photograph from Susan Teel
The snowshoe hare (Lepus americanus) is a medium-sized rabbit. Its name comes from the fact that the animal's hind feet are very long and the toes can be spread out to act like snowshoes. These large feet also have fur on the soles which protects them from the cold and increases traction.
Over most of this rabbit's range, the color of its coat varies seasonally. Its summer pelage is rusty, grayish brown. During the winter its coat is white, except for the eyelids and tips of the ears. The snowshoe hare's other common name, varying hare, derives from this changing coat color.
This map shows some of the sites at which red squirrels have been found in the midwestern United States.
On this map the pattern of diagonal red lines shows the modern range of the red squirrel. Green dots represent the sites that have red squirrel remains that are between 40,000 and 10,000 years old. Green triangle represent sites with remains less than 10,000 years old. The sites shown on this map are all relatively well-dated and well-studied.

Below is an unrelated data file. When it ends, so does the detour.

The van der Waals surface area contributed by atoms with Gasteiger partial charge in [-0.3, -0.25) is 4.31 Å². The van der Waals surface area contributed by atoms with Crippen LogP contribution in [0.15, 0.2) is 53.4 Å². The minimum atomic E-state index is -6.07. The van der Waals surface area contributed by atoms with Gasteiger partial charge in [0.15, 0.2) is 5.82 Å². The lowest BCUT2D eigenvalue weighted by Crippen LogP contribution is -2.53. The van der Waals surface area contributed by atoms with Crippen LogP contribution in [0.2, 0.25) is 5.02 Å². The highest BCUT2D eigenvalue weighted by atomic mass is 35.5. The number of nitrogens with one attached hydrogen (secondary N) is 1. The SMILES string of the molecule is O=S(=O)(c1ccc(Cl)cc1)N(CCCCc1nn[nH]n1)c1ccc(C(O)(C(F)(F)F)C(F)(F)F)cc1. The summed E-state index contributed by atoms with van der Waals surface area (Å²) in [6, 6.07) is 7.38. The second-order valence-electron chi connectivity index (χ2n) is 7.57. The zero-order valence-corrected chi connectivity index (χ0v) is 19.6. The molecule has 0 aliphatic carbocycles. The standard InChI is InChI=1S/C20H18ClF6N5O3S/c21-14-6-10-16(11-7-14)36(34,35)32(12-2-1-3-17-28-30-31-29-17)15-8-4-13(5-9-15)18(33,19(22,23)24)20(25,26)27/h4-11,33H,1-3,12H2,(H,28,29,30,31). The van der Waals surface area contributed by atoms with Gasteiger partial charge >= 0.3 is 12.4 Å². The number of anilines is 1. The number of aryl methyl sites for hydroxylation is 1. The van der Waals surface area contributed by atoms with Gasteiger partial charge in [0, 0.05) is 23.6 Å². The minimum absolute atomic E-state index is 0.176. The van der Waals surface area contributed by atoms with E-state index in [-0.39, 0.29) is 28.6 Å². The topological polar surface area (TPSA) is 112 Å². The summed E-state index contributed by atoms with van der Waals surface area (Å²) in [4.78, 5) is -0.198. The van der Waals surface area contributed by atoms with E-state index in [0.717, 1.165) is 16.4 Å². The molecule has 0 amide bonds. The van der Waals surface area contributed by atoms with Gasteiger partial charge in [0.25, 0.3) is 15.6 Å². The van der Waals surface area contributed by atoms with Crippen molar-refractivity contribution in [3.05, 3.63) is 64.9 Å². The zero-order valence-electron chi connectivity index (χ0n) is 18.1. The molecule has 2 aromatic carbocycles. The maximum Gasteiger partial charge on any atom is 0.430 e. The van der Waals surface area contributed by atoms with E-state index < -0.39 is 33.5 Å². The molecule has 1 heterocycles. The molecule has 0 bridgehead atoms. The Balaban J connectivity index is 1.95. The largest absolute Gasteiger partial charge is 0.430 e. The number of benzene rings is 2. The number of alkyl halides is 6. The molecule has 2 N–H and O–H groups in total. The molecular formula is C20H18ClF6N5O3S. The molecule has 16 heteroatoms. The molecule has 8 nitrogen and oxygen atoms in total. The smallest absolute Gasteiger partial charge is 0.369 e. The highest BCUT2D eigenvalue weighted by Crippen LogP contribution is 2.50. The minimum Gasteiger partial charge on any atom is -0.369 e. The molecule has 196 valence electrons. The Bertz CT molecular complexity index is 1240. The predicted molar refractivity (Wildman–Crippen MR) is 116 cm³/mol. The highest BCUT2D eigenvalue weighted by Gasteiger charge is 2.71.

Today, the snowshoe hare is found in northern and higher elevation areas of North America. However, the bones of this animal have been found in several midwestern paleontological sites. These finds indicate that the snowshoe hare's range included much of the midwestern U.S. during the last glaciation.
The presence of animals like the snowshoe hare in the southern portion of the midwestern U.S. during the last glaciation provides evidence that the climate was cooler at that time. Particularly, it indicates that the summers were probably significantly cooler than those the area experiences today.
These snowshoe hare limb bones were recovered from a cave in Jefferson County, Missouri. The picture shows (from top left) a foot bone (metatarsal), an ankle bone (astragalus), the top of a shin bone (tibia, proximal end), the bottom of a thigh bone (femur, distal end), the bottom of an upper arm bone (humerus, distal half) and a thigh bone (femur). The complete thigh bone is 94 mm (3.7 inches) long.
The bones from this cave were originally thought to date from the latest Pleistocene (between about 11,500 and 18,000 years ago). However, recent reanalysis indicates that at least some of the bones in the cave are more than 35,000 years old.